Bay of Plenty

This is a beautiful part of New Zealand and combines some of our best beaches and our most fertile land with one of our highest annual tallies of sunshine hours.

The Bay of Plenty is a large basin stretching inland from nearly 260 kilometres (160 miles) of coast and almost continuous white sandy beaches.




% born outside NZ:


Average house price Dec 2019:

Tauranga city: $710,000
Rotorua district: $457,000
Whakatane district $481,000

Median Wage


There are three main urban centres, all within about an hour’s drive of each other - Tauranga with a population of around 115,000, Rotorua (65,000) and Whakatāne (33,000). The region is growing fast, particularly Tauranga which has grown by around 25% since 2001.

The Bay of Plenty is famed for its lifestyle opportunities and a climate that means outdoor activities can be enjoyed year round.

It was named in 1769 by Captain James Cook who found the people were generous and there were lots of fish, timber and other supplies.

Welcoming community

The Bay of Plenty is part of the Welcoming Communities Te Waharoa ki ngā Hapori pilot programme, which puts out the welcome mat to newcomers: recent migrants, former refugees and international students.

The Tauranga City Council and Western Bay of Plenty District Council are working with their communities to pilot Welcoming Communities in the Bay of Plenty region.

What is Welcoming Communities? | Immigration New Zealand

Welcoming Communities | Tauranga City Council

Welcoming Communities | Western Bay of Plenty District Council

The spectacular coastline of the Bay of Plenty offers all sorts of opportunities for swimming, surfing, boating, diving and fishing. Inland there is a vast array of activities including tramping, white water rafting, and kayaking, snow and water skiing, and hunting. If you have a more laidback lifestyle in mind, there are bush and coastal walks, great fly fishing, golf courses and wineries to enjoy.

Tauranga and Rotorua are also well known for events highlighting food and wine, music including an annual jazz festival, arts and culture, and sporting spectacles. They also have thriving café and restaurant scenes and a diverse nightlife

Much of the region’s output is based on primary production and processing of fruit, meat and dairy products.

Kiwifruit is the region’s largest horticultural export with avocados becoming more important recently. The Port of Tauranga is a major economic force and one of New Zealand’s prime export gateways, and the region is also home to some world-leading boat design and construction firms.

Forestry is a major employer - the region’s Kaingaroa Forest is the largest hand-planted forest on Earth. Its output is shipped to the world from Tauranga port.

Rotorua was an early highlight for many tourists because of its geothermal steam vents, mud pools, geysers and hot springs. Today its sense of being a centre of Māori culture makes an essential part of any tourist itinerary.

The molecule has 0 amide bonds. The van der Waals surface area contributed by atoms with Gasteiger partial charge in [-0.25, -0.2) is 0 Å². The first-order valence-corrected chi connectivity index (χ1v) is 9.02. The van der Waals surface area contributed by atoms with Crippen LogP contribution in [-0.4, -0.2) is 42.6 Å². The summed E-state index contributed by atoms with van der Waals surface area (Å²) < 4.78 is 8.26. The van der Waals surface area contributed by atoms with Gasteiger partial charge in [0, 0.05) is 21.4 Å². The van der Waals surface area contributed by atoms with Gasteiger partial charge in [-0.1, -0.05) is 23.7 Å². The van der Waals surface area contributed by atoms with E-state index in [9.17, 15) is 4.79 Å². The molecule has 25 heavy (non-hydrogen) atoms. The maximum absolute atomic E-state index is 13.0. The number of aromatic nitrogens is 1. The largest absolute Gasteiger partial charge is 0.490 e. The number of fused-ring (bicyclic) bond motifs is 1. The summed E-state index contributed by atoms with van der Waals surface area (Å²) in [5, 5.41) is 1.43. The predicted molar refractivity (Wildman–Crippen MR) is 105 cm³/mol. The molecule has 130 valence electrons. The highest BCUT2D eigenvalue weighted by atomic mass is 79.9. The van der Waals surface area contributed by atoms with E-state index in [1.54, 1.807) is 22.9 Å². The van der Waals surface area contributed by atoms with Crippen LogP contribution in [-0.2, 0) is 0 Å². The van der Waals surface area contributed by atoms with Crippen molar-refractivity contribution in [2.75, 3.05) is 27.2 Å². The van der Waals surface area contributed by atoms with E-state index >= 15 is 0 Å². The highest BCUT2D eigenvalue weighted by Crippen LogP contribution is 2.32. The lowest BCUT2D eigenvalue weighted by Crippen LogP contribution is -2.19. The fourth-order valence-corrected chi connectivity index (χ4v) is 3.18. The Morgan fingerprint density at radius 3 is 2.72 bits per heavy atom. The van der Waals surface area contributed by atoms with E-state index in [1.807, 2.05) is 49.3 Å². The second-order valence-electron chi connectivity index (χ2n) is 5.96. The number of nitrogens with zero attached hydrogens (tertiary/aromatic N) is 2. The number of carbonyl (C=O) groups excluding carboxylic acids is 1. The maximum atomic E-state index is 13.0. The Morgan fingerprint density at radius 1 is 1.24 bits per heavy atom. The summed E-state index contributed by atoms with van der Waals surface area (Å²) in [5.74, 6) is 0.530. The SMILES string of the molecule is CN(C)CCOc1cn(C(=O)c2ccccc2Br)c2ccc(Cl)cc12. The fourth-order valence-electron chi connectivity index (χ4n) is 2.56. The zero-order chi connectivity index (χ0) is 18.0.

The Bay of Plenty experiences warm, humid summers and mild winters.

Average daily maximums range from 9-16°C in winter to 22-26°C in summer, although they can be higher in coastal areas.

Tauranga is one of the sunniest places in New Zealand, receiving around 2,200 hours annually. In 2013, Whakatāne, along the coast to the east, received a whopping 2,792 hours.

Many migrants have already made the Bay of Plenty home. The table below shows where these migrants are moving from and demonstrates the diverse population you can expect to find in the Bay of Plenty.

It can be comforting to know there are others, similar to you, who have experienced the move.

table caption

Country of origin

No. of migrant

UK and Ireland




Australia 4,017

Europe (excl. UK and Ireland)

Middle East and Africa 3,642

Now that you know about what the Bay of Plenty has to offer, have a read about everyday life in the region, and services and support you can access.

In this section:

  • Jobs & employment

    Check out the local job market and people who can help, find out where to start looking for work.

  • Information & advice

    Where to go for information, help and support with personal, family, migrant or legal issues.

  • Housing

    What will you pay? Where do you start looking? What about power, water and rubbish? Find out here.

  • Learning English

    Find out more about your options for English language courses.

  • Recreation

    There’s heaps to see and do. Connect with local sport, culture, entertainment and shopping.

  • Education

    Check out the local education facilities - schools, tertiary, English language courses and more.

  • Healthcare

    Find the doctors, dentists, after hours and emergency health services available in the region.

  • Community services

    Get transport information, access government offices, learn about safety in NZ and find family support services here

Events for new migrants

Upcoming events in your region

Events for new migrants are regularly held throughout the country. Gain local insight into finding a job and getting setup and settled in New Zealand.

View events calendar

Interested in coming to New Zealand?

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Page last updated: 22/06/2020

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